Mr. J. Enoch Powell

Is the right hon. Lady aware that the report has now been received from the public analyst on a certain substance recently subjected to analysis and that I have obtained a copy of the report? It shows that the substance under test consisted of ferrous matter of the highest quality, that it is of exceptional tensile strength, is highly resistant to wear and tear and to stress, and may be used with advantage for all national purposes?

The Prime Minister

Mr. Speaker, I think that I am very grateful indeed to the right hon. Gentleman. I agree with every word that he said.

Sir Bernard Braine

Bearing in mind that the Falklands conflict has been the direct result of criminal irresponsibility by a Fascist dictatorship, which has defied the United Nations, has not hesitated to use outlawed weapons and, at this moment, is refusing to declare hostilities at an end, thereby increasing the anxieties of the prisoners in our hands, would not my right hon. Friend think it right and humane to inform each prisoner by letter of our concern for his welfare and our wish for his early and safe return to his country, and for such a letter to make it plain where the responsibility for delaying such an end lies?

The Prime Minister

I realise the very worthy purpose behind what my hon. Friend has said, but our first concern is to get some of the young Argentine conscripts repatriated. We are trying to do that with all possible speed and his valuable suggestion would, I am afraid, hold that up.

Q2. Mr. Ray Powell

asked the Prime Minister if she will list her official engagements for Thursday 17 June.

The Prime Minister

I refer the hon. Gentleman to the reply that I gave some moments ago.

Mr. Powell

Further to my question to the right hon. Lady on Tuesday, is she aware that a strike took place yesterday of 26,000 Welsh miners who were protesting against the Government's miserable and mean offer of 4 per cent. to the National Health Service workers? Will the Prime Minister now put pressure on her Minister at least to offer them a fair and reasonable amount? Surely she has enough blood on her hands?

Hon. Members


The Prime Minister

The answer is “No, Sir” .

Mr. Peter Bottomley

Leaving aside the ridiculous question that we have just heard, will my right hon. Friend turn to the Northern Ireland Bill what the right hon. Member for Down, South (Mr. Powell) calls her golden talents and ask him whether he will drop his opposition to it?

The Prime Minister

That is not for me to ask.

[column 1083]

Q3. Mr. Greville Janner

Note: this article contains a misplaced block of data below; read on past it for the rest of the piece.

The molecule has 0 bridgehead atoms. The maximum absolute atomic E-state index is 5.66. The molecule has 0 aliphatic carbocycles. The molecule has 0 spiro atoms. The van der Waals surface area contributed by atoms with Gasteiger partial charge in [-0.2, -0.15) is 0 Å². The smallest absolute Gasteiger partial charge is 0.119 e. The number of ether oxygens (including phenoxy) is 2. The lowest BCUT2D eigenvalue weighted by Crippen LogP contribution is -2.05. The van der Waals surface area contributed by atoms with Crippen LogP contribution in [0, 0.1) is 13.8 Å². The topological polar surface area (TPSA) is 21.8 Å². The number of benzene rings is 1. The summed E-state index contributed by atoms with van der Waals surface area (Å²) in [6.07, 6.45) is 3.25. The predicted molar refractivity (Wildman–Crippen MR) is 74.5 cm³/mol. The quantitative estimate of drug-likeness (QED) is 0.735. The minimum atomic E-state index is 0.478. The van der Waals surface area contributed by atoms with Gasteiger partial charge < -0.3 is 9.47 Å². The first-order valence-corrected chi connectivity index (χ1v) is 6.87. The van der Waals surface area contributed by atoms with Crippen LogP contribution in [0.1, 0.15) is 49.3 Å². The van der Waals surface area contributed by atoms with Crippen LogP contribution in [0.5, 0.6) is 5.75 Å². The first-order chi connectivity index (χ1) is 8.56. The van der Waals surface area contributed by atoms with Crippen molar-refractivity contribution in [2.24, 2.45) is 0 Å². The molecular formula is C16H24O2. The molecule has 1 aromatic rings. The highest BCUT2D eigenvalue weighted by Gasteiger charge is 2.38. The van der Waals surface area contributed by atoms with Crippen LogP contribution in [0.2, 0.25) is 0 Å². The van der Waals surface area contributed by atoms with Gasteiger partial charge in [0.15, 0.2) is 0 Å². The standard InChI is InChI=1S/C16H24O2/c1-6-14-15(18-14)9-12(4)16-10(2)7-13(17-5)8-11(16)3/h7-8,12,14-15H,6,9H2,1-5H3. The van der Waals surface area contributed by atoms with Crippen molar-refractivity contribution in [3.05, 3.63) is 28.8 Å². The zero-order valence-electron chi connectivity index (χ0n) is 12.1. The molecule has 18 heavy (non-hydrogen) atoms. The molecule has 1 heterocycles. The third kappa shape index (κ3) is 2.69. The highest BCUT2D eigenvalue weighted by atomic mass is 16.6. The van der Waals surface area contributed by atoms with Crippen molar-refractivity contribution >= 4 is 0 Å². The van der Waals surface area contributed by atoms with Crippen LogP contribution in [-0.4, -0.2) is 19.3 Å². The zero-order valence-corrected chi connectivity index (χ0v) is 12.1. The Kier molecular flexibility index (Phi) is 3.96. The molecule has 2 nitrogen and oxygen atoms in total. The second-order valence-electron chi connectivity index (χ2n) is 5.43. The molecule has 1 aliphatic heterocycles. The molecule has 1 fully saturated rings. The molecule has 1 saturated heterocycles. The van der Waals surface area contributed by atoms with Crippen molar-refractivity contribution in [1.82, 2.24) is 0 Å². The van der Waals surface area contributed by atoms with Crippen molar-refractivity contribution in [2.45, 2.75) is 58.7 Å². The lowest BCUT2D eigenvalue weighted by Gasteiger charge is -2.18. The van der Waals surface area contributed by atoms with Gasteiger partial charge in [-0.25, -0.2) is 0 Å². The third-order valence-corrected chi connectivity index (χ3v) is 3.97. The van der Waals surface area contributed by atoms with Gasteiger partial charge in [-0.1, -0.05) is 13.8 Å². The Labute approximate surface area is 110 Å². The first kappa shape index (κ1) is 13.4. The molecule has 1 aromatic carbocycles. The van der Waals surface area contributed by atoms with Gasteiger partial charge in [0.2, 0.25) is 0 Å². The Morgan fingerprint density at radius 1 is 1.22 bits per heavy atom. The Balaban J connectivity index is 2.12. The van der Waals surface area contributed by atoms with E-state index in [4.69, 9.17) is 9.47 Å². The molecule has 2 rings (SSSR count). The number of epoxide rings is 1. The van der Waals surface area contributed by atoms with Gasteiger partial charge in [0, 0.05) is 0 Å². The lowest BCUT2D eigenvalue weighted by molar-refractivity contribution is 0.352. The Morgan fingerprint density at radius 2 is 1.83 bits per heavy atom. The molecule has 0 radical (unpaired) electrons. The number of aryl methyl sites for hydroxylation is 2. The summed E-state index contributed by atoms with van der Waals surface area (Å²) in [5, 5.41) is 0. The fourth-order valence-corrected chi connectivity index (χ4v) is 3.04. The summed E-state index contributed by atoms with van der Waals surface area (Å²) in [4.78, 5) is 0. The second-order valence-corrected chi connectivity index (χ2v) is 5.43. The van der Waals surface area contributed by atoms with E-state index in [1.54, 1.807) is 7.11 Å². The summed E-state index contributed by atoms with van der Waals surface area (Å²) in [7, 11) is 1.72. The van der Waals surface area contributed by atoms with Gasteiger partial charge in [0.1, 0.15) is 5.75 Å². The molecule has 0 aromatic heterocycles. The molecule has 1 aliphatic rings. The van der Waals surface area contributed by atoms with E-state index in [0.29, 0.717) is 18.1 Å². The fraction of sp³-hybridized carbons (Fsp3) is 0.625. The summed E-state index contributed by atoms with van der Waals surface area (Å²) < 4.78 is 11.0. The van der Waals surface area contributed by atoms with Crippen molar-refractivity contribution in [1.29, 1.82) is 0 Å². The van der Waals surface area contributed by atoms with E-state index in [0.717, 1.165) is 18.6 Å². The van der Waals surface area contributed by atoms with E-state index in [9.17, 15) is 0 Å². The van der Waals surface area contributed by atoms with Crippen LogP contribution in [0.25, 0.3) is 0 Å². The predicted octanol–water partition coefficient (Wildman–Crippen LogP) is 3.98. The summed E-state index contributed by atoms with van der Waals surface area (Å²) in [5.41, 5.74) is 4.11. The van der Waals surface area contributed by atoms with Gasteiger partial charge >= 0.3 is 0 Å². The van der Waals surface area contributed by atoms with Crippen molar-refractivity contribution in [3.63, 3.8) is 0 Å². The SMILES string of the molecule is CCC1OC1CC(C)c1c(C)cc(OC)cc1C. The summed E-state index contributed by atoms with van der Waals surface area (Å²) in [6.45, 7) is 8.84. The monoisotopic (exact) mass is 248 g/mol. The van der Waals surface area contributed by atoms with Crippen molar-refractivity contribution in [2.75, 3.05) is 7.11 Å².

asked the Prime Minister if she will list her official engagements for Thursday 17 June.

The Prime Minister

I refer the hon. and learned Gentleman to the reply that I gave some moments ago.

Mr. Janner

Will the right hon. Lady find time today to turn her attention to the long-term unemployed, the growing, vast and sad army of people whose prospects——

Mr. Alan Clark

What about genocide in the Lebanon? What about the Palestinians? Tell us about that.

Mr. Janner

Does the Prime Minister agree that there are problems at home that are causing vast worry, including the 50 per cent. of constituents in some parts of Leicester who are unemployed? What specific steps will she take to assist those people?

The Prime Minister

The hon. and learned Gentleman began his question by asking specifically about the long-term unemployed. It was with those people in mind, and because we were anxious to relieve that unemployment, that my right hon. and learned Friend Sir Geoffrey Howethe Chancellor of the Exchequer, during the Budget, set aside £150 million to see whether we could find useful work for those people. That £150 million has not yet been used, but the Manpower Services Commission is, I hope, shortly to put forward proposals for the best way in which it could be used to help the very many people whom the hon. and learned Gentleman has in mind.

Mr. Budgen

In view of the great compliment that the right hon. Member for Down, South (Mr. Powell) paid to my right hon. Friend, could she tell the House whether she has recently fought any battle on his behalf in Cabinet?

The Prime Minister

I fight both the battles of war and the battles of peace frequently.

Mr. R. C. Mitchell